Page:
PMJ Bleu Terre Management, LLC v. AmTrust Insurance Company of Kansas, Inc., No. 5:2022cv00166 - Document 31 (W.D. Tex. 2023)

Court Description: ORDER DENYING 19 Motion to Strike 19 MOTION to Strike Plaintiff's Expert John McIntyre, 20 MOTION to Strike Plaintiff's Expert, Mark Earle ; DENYING 20 Motion to Strike 19 MOTION to Strike Plaintiff's Expert John McIntyre, 20 MOTION to Strike Plaintiff's Expert, Mark Earle Signed by Judge Elizabeth S. Chestney. (mgr)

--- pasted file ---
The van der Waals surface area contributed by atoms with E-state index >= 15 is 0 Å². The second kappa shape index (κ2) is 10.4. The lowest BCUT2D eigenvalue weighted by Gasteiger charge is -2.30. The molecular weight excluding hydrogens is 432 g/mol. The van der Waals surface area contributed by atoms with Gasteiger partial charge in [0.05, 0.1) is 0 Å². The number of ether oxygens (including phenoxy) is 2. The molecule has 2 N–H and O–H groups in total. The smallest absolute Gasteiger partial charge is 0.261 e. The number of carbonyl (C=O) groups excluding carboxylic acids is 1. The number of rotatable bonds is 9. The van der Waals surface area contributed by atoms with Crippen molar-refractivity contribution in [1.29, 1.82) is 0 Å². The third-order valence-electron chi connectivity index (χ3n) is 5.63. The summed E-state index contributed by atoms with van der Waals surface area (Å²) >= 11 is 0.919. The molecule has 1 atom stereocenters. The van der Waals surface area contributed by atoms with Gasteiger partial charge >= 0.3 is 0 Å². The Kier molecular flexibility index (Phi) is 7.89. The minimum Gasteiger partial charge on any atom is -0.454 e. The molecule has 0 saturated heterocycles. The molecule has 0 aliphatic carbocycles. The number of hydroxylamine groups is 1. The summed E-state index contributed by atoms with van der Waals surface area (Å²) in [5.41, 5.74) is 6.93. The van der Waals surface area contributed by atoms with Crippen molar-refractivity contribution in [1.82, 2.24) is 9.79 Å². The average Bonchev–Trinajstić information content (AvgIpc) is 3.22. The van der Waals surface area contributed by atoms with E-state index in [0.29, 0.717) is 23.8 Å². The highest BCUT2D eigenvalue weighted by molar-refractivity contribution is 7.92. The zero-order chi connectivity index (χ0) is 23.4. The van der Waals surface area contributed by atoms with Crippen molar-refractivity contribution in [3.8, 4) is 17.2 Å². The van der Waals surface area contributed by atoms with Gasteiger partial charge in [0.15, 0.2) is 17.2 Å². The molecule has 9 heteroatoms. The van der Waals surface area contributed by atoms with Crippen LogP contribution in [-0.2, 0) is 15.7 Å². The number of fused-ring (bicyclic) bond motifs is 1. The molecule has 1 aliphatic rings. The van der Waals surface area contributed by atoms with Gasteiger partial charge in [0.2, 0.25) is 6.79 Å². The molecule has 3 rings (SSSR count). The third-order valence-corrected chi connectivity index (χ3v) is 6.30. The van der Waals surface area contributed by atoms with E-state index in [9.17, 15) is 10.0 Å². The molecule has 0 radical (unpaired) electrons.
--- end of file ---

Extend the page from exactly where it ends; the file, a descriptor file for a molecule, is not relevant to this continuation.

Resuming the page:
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PMJ Bleu Terre Management, LLC v. AmTrust Insurance Company of Kansas, Inc. Doc. 31 IN THE UNITED STATES DISTRICT COURT FOR THE WESTERN DISTRICT OF TEXAS SAN ANTONIO DIVISION PMJ BLEU TERRE MANAGEMENT, LLC, Plaintiff, vs. AMTRUST INSURANCE COMPANY OF KANSAS, INC., Defendant. § § § § § § § § § § § SA-22-CV-00166-FB ORDER Before the Court in the above-styled cause of action are Defendant AmTrust Insurance Company of Kansas, Inc.’s Motion to Strike Opinions and Testimony of Plaintiff’s Expert John McIntyre [#19] and Defendant AmTrust Insurance Company of Kansas’s Inc.’s Motion to Strike Opinions and Testimony of Plaintiff’s Expert Mark Earle [#20]. This case was referred to the undersigned for all pretrial proceedings on February 28, 2022. The undersigned therefore has authority to issue this non-dispositive order pursuant to 28 U.S.C. § 636(b)(1)(A). The Court held a hearing on the motions on January 18, 2023, at which counsel for both parties appeared via videoconference. After considering the motions, the parties’ responses and replies [#23, #24, #26], the arguments at the hearing, and the governing law, the Court will deny the motions. I. Background This is a first-party insurance dispute arising out of alleged damage to a commercial property located at 3503 Crosspoint, San Antonio, Texas 78217 (“the Property”) from a wind and hailstorm. Plaintiff PMJ Bleu Terre Management, LLC (“PMJ”) is the named insurer under 1 a commercial property insurance policy, PP1058597-00 (“the Policy”), issued by Defendant AmTrust Insurance Company of Kansas, Inc. (“AmTrust”). The Policy insures the Property against losses from storm damage, among other things, and was in effect from July 31, 2020, to July 31, 2021. PMJ’s Original Petition alleges that a wind and hailstorm caused extensive damage to the Property’s roofing system, HVAC systems, and exterior and interior on or about May 3, 2021, a date during the policy period. (Orig. Pet. [#1-4], at ¶ 9.) PMJ filed a claim with AmTrust for the damage, and the parties disagreed as to the timing and scope of the damage. AmTrust denied the claim, finding that the hail damage identified on the Property predated the policy period by a couple of months and therefore fell outside of the scope of coverage. (Id. at ¶ 15.) PMJ filed this suit, alleging claims for breach of contract and extracontractual violations of the Texas Prompt Payment of Claims Act and Texas Deceptive Trade Practices Act. (Id. at ¶¶ 29–39.) AmTrust has moved for summary judgment, arguing that PMJ cannot prove that the damage to the Property resulted from a hailstorm occurring during the policy period, meaning its breach of contract claim fails as a matter of law. AmTrust further argues that because PMJ’s breach of contract claim fails, AmTrust has no liability for PMJ’s extracontractual claims because PMJ does not assert an independent injury for these claims. AmTrust has also filed the two motions to strike currently before the Court. AmTrust asks the Court to strike the proposed opinions and testimony of PMJ’s expert engineer, John McIntyre, and public adjuster, Mark Earle. The motions to strike are ripe for review and are addressed herein. The undersigned will issue a separate report and recommendation on the motion for summary judgment with a recommendation to the District Court. 2 II. Motions to Strike Both of AmTrust’s motions arise under the standards set forth in Rule 702 of the Federal Rules of Evidence and Daubert v. Merrell Dow Pharmaceuticals, 509 U.S. 579, 589 (1993). In Daubert, the Supreme Court held that trial judges must ensure that any and all scientific testimony or evidence admitted is not only relevant, but reliable. Subsequent to Daubert, Rule 702 of the Federal Rules of Evidence was amended to provide that a witness “qualified as an expert . . . may testify . . . in the form of an opinion . . . if (1) the testimony is based upon sufficient facts or data, (2) the testimony is the product of reliable principles and methods, and (3) the witness has applied the principles and methods reliably to the facts of the case.” See Guy v. Crown Equipment Corp., 394 F.3d 320, 325 (5th Cir. 2004) (quoting Fed. R. Evid. 702). The Rule 702 and Daubert analysis applies to all proposed expert testimony, including nonscientific “technical analysis” and other “specialized knowledge.” Kumho Tire Co., Ltd. v. Carmichael, 526 U.S. 137, 141 (1999). When expert testimony is challenged under Daubert, the burden of proof rests with the party seeking to present the expert testimony. Moore v. Ashland Chemical, Inc., 151 F.3d 269 (5th Cir. 1998). Under Daubert, expert testimony is admissible only if the proponent demonstrates that: (1) the expert is qualified; (2) the evidence is relevant to the suit; and (3) the evidence is reliable. See id. at 276; Watkins v. Telsmith, Inc., 121 F.3d 984, 989 (5th Cir. 1997). Notwithstanding the testing of an expert’s qualification, reliability, and admissibility, “the rejection of expert testimony is the exception rather than the rule.” Fed. R. Evid. 702, Adv. Comm. Notes (2000). Daubert did not work a “seachange over federal evidence law,” and “the trial court’s role as gatekeeper is not intended to serve as a replacement for the adversary system.” Id. (quoting United States v. 14.38 Acres of Land, 80 F.3d 1074, 1078 (5th Cir. 1996)). “Vigorous cross- 3 examination, presentation of contrary evidence, and careful instruction on burden of proof are the traditional and appropriate means of attacking shaky but admissible evidence.” Daubert, 509 U.S. at 596. III. Analysis AmTrust has moved to exclude the testimony of two experts for Plaintiff, engineer John McIntyre and public adjuster Mark Earle. Because Plaintiff has met its burden to demonstrate both experts are qualified and used sufficiently reliable methodologies, and because AmTrust’s criticism of these experts’ opinions can be adequately addressed through vigorous cross examination and the introduction of contradictory evidence, AmTrust’s motions are denied. A. John McIntyre The motion to strike PMJ’s expert engineer, John McIntyre, is denied. PMJ designated Mr. McIntyre as a retained expert. (Expert Designation [#19-1], at 3.) Mr. McIntyre is a registered professional engineer in Texas with 43 years of experience in engineering generally and significant experience in the area of building inspection and assessment of water, wind, tornado, and hail damage. (Id.; Qualifications [#19-1], at 31–32.) PMJ’s expert designation indicates that McIntyre intends to testify that the damage to the Property was the result of hail impact during the policy period. (Expert Designation [#19-1], at 3.) The record reflects that McIntyre inspected the roof on January 4, 2022. McIntyre issued a roof report on March 8, 2022. (Roof Report [#19-1], at 8–27.) The report identifies the date of loss as May 3, 2021, the alleged date of loss in the Original Petition. (Id. at 11.) According to the report, baseball sized hail was reported across San Antonio on this date, along with high winds and tornadoes. (Id.) McIntyre testified in his deposition that this conclusion was based on 4 a hail history report by Stormersite (a weather reporting site), as well as references to other news sources and weather reports from that date. (McIntyre Dep. [#19-1], at 49–50.) The report describes the roof of the Property as a spray polyurethane foam roof (SPF) with a weather resistant coating on top of the SPF installed in 2017. (Roof Report [#19-1], at 12.) At the time of inspection, McIntyre observed numerous dents, cuts, and breaches to the roof surface. (Id. at 12–13.) McIntyre took moisture readings of the SPF in various places on the roof and found 40% to 60% moisture content in the foam. (Id.) He also documented dents in the HVAC coils of the rooftop units and dents in ground-mounted AC units and considered a roof core sampling test previously performed by Jamie Wesselski, public adjuster, as part of a loss estimate performed in July 2021, which revealed 61% moisture content. (Id. at 13.) McIntyre also reviewed interior photographs taken by Wesselski showing water stains on roof beams and ceiling stains, and a Property Condition Assessment Report dated July 20, 2020, prepared by Property Condition Assessment Consultants, Inc., which was based on an inspection of the entire property on July 1, 2020.1 (Id. at 10, 13.) He did not himself inspect the interior of the building. (McIntyre Dep. [#19-1], at 59.) The roof report concludes that the SPF is saturated with excessive moisture throughout the roof and that the San Antonio Building Code will not allow re-coating of the existing roof but requires complete roof removal and replacement. (Roof Report [#19-1], at 13.) McIntyre also finds that replacement of the flashing of the roof and aspects of the interior (ceilings, carpets, and batt insulation under the roof deck) will require removal and replacement as well. (Id. at 15.) McIntyre issued a supplemental report on July 10, 2022, to address the finding of Plaintiff’s “weather expert,” Greg Degeyter, that hail did not strike the Property on May 3, 2021, 1 The McIntyre report mistakenly refers to the property condition assessment as dated July 20, 2021. 5 the alleged date of the storm causing the damage at issue and the date referenced in McIntyre’s original roof report. (Supplemental Report [#19-1], at 28–30.) Degeyter’s analysis found that hail struck the Property on April 28, 2021, based on radar return echoes. (Id. at 29; McIntyre Dep. [#19-1], at 49.) McIntyre states in his supplemental report that he intends to defer to Degeyter’s knowledge of meteorology for the date of hail damage at the Property. (Id.) He further notes that the exact date of the hail damage does not change the opinion in his original report, as there is ample evidence of hail damage on the roof, breaches in the roof surface coat, and the roof assembly is saturated in many locations across the roof. (Id.) AmTrust moves to strike McIntyre’s proposed opinions for lack of reliability; AmTrust does not challenge McIntyre’s qualifications or the relevance of his opinions as to the claims at issue. AmTrust’s reliability challenge is threefold. AmTrust contends that McIntyre’s opinion that the entire roofing system is saturated with water as a result of hail damage lacks methodology and is based on insufficient facts and unsupported assumptions; his opinion on the timing of the hail damage lacks foundation and is based on unreliable information and speculation; and his opinion regarding the cause of interior water damage lacks foundation, methodology, and is based on speculation. The Court will deny the motion, as PMJ has satisfied its burden to establish the reliability of McIntyre’s opinions, and AmTrust’s concerns about his testimony can be addressed adequately through cross-examination. First, as to the saturation of the roofing system, McIntyre’s opinion is based on his firsthand observation of damage to the roof, performance of six 10x10-foot hail test squares on the roof, verification of observations against SPF Alliance guidelines for assessing hail damage, and the review of photographs of core roof sample tests by Wesselski and his photos of interior leaks. McIntyre also used a non-destructive moisture meter to obtain measurement of the 6 moisture content at the various breaches in random areas of the entire roof. AmTrust points out that this was only the second SPF roof that McIntyre has inspected in his career. (See McIntyre Dep. [#19-1], at 57.) But that does not on its own render his opinion unreliable. McIntyre testified in his deposition that utilizing a moisture meter to test saturation of the roof is an accepted practice in the industry. (McIntyre Dep. [#19-1], at 67.) Second, as to the timing of the hailstorm, McIntyre’s opinion does not depend on a precise date of hail damage; he only intends to testify that the damage occurred within the policy period, sometime between July 31, 2020, to July 31, 2021. McIntyre’s opinion that the storm occurred during the policy period is based on a review of the meteorology expert report of Degeyter, independent verification of the April 28, 2021 hailstorm through the National Oceanic and Atmospheric Administration’s (NOAA’s) database, a review of the July 20, 2020 Property Condition Assessment (which was nine days before the beginning of the policy period), and corresponding photos of the same rooftop units demonstrating no dents in the roof and coils. (See McIntyre Dep. [#19-1], at 90; Property Condition Assessment [#23-4], at 11–41.) Importantly, the July 20, 2020 Property Assessment does not contain any reference to roof leaks or hail damage to the roof or roofing unit coils and reports the roof being in good condition. (Compare McIntyre Report [#23-2], at 61 with Property Condition Assessment [#23-4], at 19, 61.) McIntyre reasonably relied on this report in concluding that if the roof was damaged prior to the policy period, there would be damage recorded in the July 20, 2020 report. Finally, as to the cause of the interior water damage, McIntyre’s opinion is not rendered unreliable solely by the fact that he did not personally inspect the interior of the Property and relied on photographs from the public adjuster. Furthermore, McIntyre testified that he had ruled out other possible causes of the interior water damage, such as condensation, because the HVAC 7 drainage system is located on the roof, not through the interior, and therefore the failure would have to be at the roof level. (McIntyre Dep. [#19-1], at 62.) In summary, PMJ has established the reliability of McIntyre’s opinions as to the extent and timing of the hail damage to the Property at issue, and AmTrust’s motion is denied. B. Mark Earle The Court will also deny the motion to strike Mark Earle. PMJ designated Earle, a building consultant and public adjuster, as a retained expert to testify primarily on claims handling issues. (Expert Designation [#19-1], at 4–5.) Earle is a licensed adjuster in Texas, Louisiana, Florida, Oklahoma, South Carolina, North Carolina, and Georgia and has 16 years of experience as an independent adjuster for over 27 insurance carriers and has personally handled over 20,000 claims as a desk and field adjuster, including hail claims. (Expert Report [#21], at 70.) The expert designation for Earle indicates he intends to testify as to the following: (1) PMJ reported its loss in a timely manner and complied with all requests made by the insurer; (2) AmTrust performed a substandard investigation of the claim, unreasonably delayed considering the claim, and wrongfully denied the claim; (3) the cost to repair the roofing system and interior and exterior elevations is $1,324,355.66; and (4) the storm damage was likely caused by an April 28, 2021 storm during the policy period. (Expert Designation [#19-1], at 4–5.) AmTrust asks the Court to strike Earle’s opinions on the timing of the hailstorm on the basis that he is not qualified to provide such testimony and his opinions are unreliable. AmTrust also argues that, although Earle is qualified to testify on the claims handling process, his opinions on this topic are unreliable. Claims Handling. First, PMJ has satisfied its burden to establish that Earle’s testimony on the claims-handling process is reliable. In reaching his opinions on claims handling, Earle 8 reviewed the insurance policy, AmTrust’s claim notes, correspondence among the adjusters on the claim, damage estimates and reports of the adjusters, the reports of other designated experts, the Property Condition Assessment report from July 2020 (the report referenced in the analysis above regarding the to the motion to strike McIntyre), records regarding the replacement of the Property’s roof in September 2017, and the Sedgwick invoice and activity log dated September 2021 regarding the investigation of the claim. (Earle Expert Report [#24-1], at 2–3.) Earle also personally inspected the Property and prepared an estimate of damages. (Earle Dep. [#21], at 138.) Earle’s ultimate conclusion regarding claims handling is that AmTrust performed a “substandard investigation of the claim which resulted in a gross underpayment of the covered damages.” (Earle Expert Report [#24-1], at 9.) This conclusion is based on Earle’s finding that the claim file suggests that the field and desk adjuster “had every intention to pay” the covered loss during the pendency of the claim but reversed their decision for “unclear” reasons. (Id.) Additionally, Earle found that AmTrust was provided clear documentation that indicates the roof was replaced in 2017, yet the adjuster did not change his position and “continued to claim in his report that the roof was damaged by a 2016 hail event,” which resulted in an “improper coverage determination.” (Id.) AmTrust argues that Earle’s opinions on the claims handling process should be stricken because his opinions are based on incorrect facts and assumptions, i.e., a flawed methodology. AmTrust argues Earle should have reviewed deposition testimony taken in the case; should have spoken personally to Deniece Dorsey (AmTrust’s desk adjuster), Robert Puga (the independent adjuster assigned the claim investigation on AmTrust’s behalf), and Wesselski; and should have considered additional correspondence between these individuals in his timeline of AmTrust’s 9 handling of the claim. These are all issues best explored on cross examination and do not merit exclusion of Earle’s expert testimony on claims handling. The record reflects that Puga inspected the Property on May 26, 2021, and made an initial recommendation to Dorsey on June 16, 2021, that $250,000 in reserves be set aside to cover the loss. (Correspondence [#21], at 13.) Earle states in his report that based on his experience and expertise, it would be typical to recommend reserves in the amount of $0 if the loss was not going to be covered. (Earle Expert Report [#24-1], at 6.) Then on July 15, 2021, Puga submitted a report to AmTrust revising the roof replacement estimate to $134,111.20. (Puga Report [#21], at 31–35.) In this report, Puga suggests that a hail event did not occur on the alleged date of loss—May 3, 2021—and references three hail events from 2016 and one hail event from May 27, 2020 (all of which predate the policy period) as the source of the damage. (Id. at 33.) The report states that the “most damage hail [sic] likely occurred on April 12, 2016 which yielded hail 1.5” in diameter.” (Id.) (The errors in this sentence make its meaning ambiguous to the Court.) The report also indicates that at the time of the report the “coverage investigation [was] still in progress.” (Id.) On this same date, Dorsey emailed a status update to PMJ’s representative, apologizing for the delay and stating that Puga had confirmed “there is hail damage to the roof and a payment recommendation will be included with the report.” (Claim Notes [#24-3], at 4.) The following day, Wesselski provided Dorsey with the July 2020 Property Condition Assessment and evidence of roof replacement in September 2017, which in his opinion ruled out any possibility that the hail damage occurred in 2016. (Correspondence [#21], at 111.) Dorsey responded that she agreed that the roof replacement invoice date eliminated the April 12, 2016 hail event but found the July 2020 assessment to be inconclusive in light of the lack of photos or 10 a more detailed description of the roof condition. (Id.) There was additional correspondence between Dorsey and Wesselski on July 26, 2021, in which Wesselski reiterated his belief that the hail damage occurred during the policy period and asked Dorsey to not submit her denial letter until they “get this figured out.” (Id. at 113–14.) Despite these communications, Dorsey submitted a letter to PMJ’s representative on September 15, 2021, stating that the claim was still under review, but AmTrust had been unable to determine that the hail damage occurred during the policy period and based on weather reports, there were no hailstorms at the Property during that time. (Ltr. [#24-6], at 2–3.) The letter requested information and documentation supporting the claim that hail damage occurred during the policy term. (Id.) According to Sedgwick’s records, on September 29, 2021, Puga authored a second report summarizing communication with Wesselski and Dorsey and proposing a plan of action to complete the investigation. (Sedgwick Records [#24-2], at 4.) (The Court could not locate the second Puga report itself in the record, and so relies on the descriptions of it that are in the record.) Earle states in his expert report that this second report by Puga ignores the documentation showing that the roof was replaced in 2017 and again opines that the hail damage was a result of an April 2016 hail event. (Earle Expert Report [#24-1], at 8.) This record does not demonstrate that Earle’s opinions were based on a flawed methodology due to Earle’s failure to consider certain evidence or to speak personally to other witnesses before rendering his opinion. As PMJ points out in its response to AmTrust’s motion, Earle could not have reviewed the deposition transcripts before issuing his expert report, as Puga’s and others’ depositions were taken months after the report was issued. That said, Puga’s deposition testimony is favorable to AmTrust’s interpretation of the evidence; Puga testified that he never intended to communicate that he believed the damage was caused by an April 2016 hail 11 event but rather that both he and Dorsey consistently communicated to PMJ that the claim remained under investigation due to lack of evidence of a hailstorm during the policy period. (Puga Dep. [#21], at 25.) This is a fair reading of the communications and reports in evidence, but it is not the only reading. That Earle read the communications differently does not render his opinion unreliable. AmTrust may cross examine Earle with Puga’s testimony. As to Earle’s failure to speak personally to Puga, Dorsey, and Wesselski, AmTrust does not cite any authority that an expert witness must personally interview witnesses to render a reliable opinion on claims handling. The Court declines to exclude Earle on this basis. Finally, Earle’s opinion is not unreliable because he does not refer to the July 26, 2021 communications between Dorsey and Wesselski in his expert report or Dorsey’s September 15, 2021 letter to PMJ’s representative requesting more information. This is additional fodder for cross examination and also supports AmTrust’s position that the claim was still in process and that it did not mislead or mishandle the claim, but rather was attempting to identify a possible source of the hail damage during the policy period. Opinion on Cause of the Damage. Earle is also qualified to testify as to the cause of damage to the Property. In reaching his conclusion that the hail damage occurred during the policy period, Earle independently reviewed the NOAA storm report for the period from April 28, 2021, to May 1, 2021, which unequivocally indicates the Property location in its swath map of large 6.4 inch hail during the storm period. (Expert Report [#21], at 71.) Earle also reviewed multiple historical weather reports from additional sources, Degeyter’s expert report on the timing of the hail damage, and McIntyre’s report. (Id.) Earle’s opinions on the timing of the storm are also sufficiently reliable for the same reason McIntyre’s are. 12 In summary, the Court will deny both motions to strike and permit McIntyre and Earle to testify as to the opinions contained in their expert reports. AmTrust may cross examine both experts on the issues raised in its motions. Of course, nothing in this order prevents AmTrust from filing motions in limine with regard to particular aspects of anticipated testimony by either expert or from objecting to their testimony at trial. IT IS HEREY ORDERED that Defendant AmTrust Insurance Company of Kansas, Inc.’s Motion to Strike Opinions and Testimony of Plaintiff’s Expert John McIntyre [#19] is DENIED. IT IS FURTHER ORDERED that Defendant AmTrust Insurance Company of Kansas’s Inc.’s Motion to Strike Opinions and Testimony of Plaintiff’s Expert Mark Earle [#20] is DENIED. SIGNED this 5th day of April, 2023. ELIZABETH S. ("BETSY") CHESTNEY UNITED STATES MAGISTRATE JUDGE 13